What I claim as my'invention and desire to secure by Letters Patents is:
'1. A water closet provided with recess or recesses to house one or more siphon jet flushing nozzles, suitably mounted therein, a base flange in combination with said water closet having a recess 'or recesses to house the conduit connecting the siphon jet flushing nozzle with the water supply, a suitable pocket to connect said flushing nozzle with said water conduit, a pair of ribs extending at the rear of said water closet, forming a recess to house the other end of said water conduit connected to the flushing valve.
2. For use in a device of the nature described,
the combination of a trap bowl, a flushing valve therefor, a' supply conduit leading from the Water main and having an internal area less than that of a one inch standard pipe line connected to said valve, and a water connection from said flushing valve to the outlet porton of the bowl,
'said connection terminating in a restricted orifice of a smaller area than that of said supply pipe line.
3. For use in a device of the nature described, the combination of a trap bowl, a flushing valve therefor, a supply conduit leading from the water main and having an internal area less'than that of a one inch standard pipe line connected to said valve, and a waterconnection from said flushing valve'to the trap of said bowl, said connection terminating in a restricted orifice of a smaller 'area than that of said supply pipe line, said restricted orifice being disposedto direct a high velocity fluid jet rearwardly and upwardly into the discharge side of the trap of said bowl.
4. In flushing apparatus for water closets,the'
combination of a bowl-having a trap, a flushing valve therefor, of a supply pfpe leading from the water main and having an internal arealess than that of a one inch standard pipe and receiving water under pressure, a discharge conduit leading from theflush valve, 9. control valve connected with the flush valve for controlling actuations thereof, and a nozzle connected with theconduit and opening into the'trap and provided with a discharge bore of smalldiameter relative to that of said supply, pipe and disposed so as to project a fluid jet through the trap in a direction toward the'dischargeend thereof, and at a velocity sufficiently high to produce an effective siphonic action in the trap for evacuating the bowl therethrough.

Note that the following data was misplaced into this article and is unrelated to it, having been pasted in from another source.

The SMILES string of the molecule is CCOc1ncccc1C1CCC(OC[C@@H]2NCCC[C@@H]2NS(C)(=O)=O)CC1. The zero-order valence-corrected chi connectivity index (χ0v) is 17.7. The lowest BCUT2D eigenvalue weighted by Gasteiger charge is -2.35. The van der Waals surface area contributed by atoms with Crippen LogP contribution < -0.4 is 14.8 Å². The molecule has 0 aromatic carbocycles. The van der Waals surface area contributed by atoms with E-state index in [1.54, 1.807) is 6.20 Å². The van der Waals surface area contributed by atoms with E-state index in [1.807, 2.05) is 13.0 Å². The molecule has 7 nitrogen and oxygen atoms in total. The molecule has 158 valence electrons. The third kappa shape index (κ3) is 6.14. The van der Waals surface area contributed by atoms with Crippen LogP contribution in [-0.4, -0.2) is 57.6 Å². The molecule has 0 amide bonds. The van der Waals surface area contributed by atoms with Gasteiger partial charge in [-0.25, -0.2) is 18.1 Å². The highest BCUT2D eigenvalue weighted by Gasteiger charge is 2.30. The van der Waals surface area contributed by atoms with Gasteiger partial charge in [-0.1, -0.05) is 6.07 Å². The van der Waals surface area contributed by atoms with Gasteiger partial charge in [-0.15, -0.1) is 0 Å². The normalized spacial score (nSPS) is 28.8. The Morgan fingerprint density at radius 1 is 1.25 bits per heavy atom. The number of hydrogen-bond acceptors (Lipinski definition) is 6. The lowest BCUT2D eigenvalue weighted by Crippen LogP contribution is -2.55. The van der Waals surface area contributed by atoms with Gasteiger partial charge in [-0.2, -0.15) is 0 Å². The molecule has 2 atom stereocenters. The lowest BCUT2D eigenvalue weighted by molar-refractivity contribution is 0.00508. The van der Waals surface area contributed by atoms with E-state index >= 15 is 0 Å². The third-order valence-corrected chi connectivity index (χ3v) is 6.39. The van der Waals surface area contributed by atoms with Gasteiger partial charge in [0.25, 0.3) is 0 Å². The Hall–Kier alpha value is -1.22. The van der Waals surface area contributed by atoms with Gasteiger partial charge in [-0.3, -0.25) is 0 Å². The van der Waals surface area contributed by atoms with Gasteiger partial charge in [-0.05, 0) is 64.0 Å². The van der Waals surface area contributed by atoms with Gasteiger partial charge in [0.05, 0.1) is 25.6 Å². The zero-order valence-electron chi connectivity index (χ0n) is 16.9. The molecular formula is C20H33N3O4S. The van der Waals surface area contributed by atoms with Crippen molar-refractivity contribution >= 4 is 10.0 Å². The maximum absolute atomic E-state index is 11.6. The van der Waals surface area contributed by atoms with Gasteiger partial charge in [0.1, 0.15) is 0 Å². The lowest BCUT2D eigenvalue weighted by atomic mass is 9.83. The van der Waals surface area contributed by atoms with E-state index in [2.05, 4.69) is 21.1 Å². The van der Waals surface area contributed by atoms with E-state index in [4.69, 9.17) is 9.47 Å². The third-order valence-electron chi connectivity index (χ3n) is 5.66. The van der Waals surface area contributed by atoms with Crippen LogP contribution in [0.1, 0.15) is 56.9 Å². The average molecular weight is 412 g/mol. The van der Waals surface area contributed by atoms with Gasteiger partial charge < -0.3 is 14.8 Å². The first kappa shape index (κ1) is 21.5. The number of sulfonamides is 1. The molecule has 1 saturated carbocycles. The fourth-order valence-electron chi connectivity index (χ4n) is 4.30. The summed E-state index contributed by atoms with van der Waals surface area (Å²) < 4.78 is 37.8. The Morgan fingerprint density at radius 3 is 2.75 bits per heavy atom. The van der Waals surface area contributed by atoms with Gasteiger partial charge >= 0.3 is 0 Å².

5. For use in a device of the nature described,
the combination of a trap bowl, a flushing valve therefor, a supply conduit leading from a source of supply in which a mm'mum pressure of twen-' ty pounds and a maximum pressure of forty pounds is maintained, said supply conduit having an internal area'less than that ofv aone inch,
standard pipe line connected to said valve, and a'water connection from said flush ng valve to the outlet portion of the bowl, said connection terminating in 1a restricted 'orifice of smaller area than that of said pipe line. a
,6. For use in a device of the nature described,
thecombfnation of a trap'bowl, a flushing valve therefor, a-supply conduit leading from a source of supply in which a minimum pressure of twenty pounds and a maximum pressure of forty pounds 7 is maintained, said supply conduit having an internal area less than that of a one inch standard pipeline connected 'to said valve, and a water connection from said flushing valve to the outlet portion of the bowl, said connection terminating in .an orifice which is restricted to suchextent as to causewater flowing therefrom toattain a velocity .sufiicient to flush the bowl.
-7. For use in a device of the nature described,
the combination of a trap bowl, a flushing valve therefor, a supply conduit leading-from the water main having an internal area less than that of a standard one inch pipe connected to the valve, and a water connection from said flushing valve to theoutlet portion of the bowl, said connection terminating in a restricted orifice of a smaller area than that of the-supply pipe, the restricted orifice being so located as to direct a high velocity jet of water upwardly against the walls of the outlet portion of the bowl, below the water level therein. r
8. For use in a device of the nature described,
CESARE C. CAMPUS.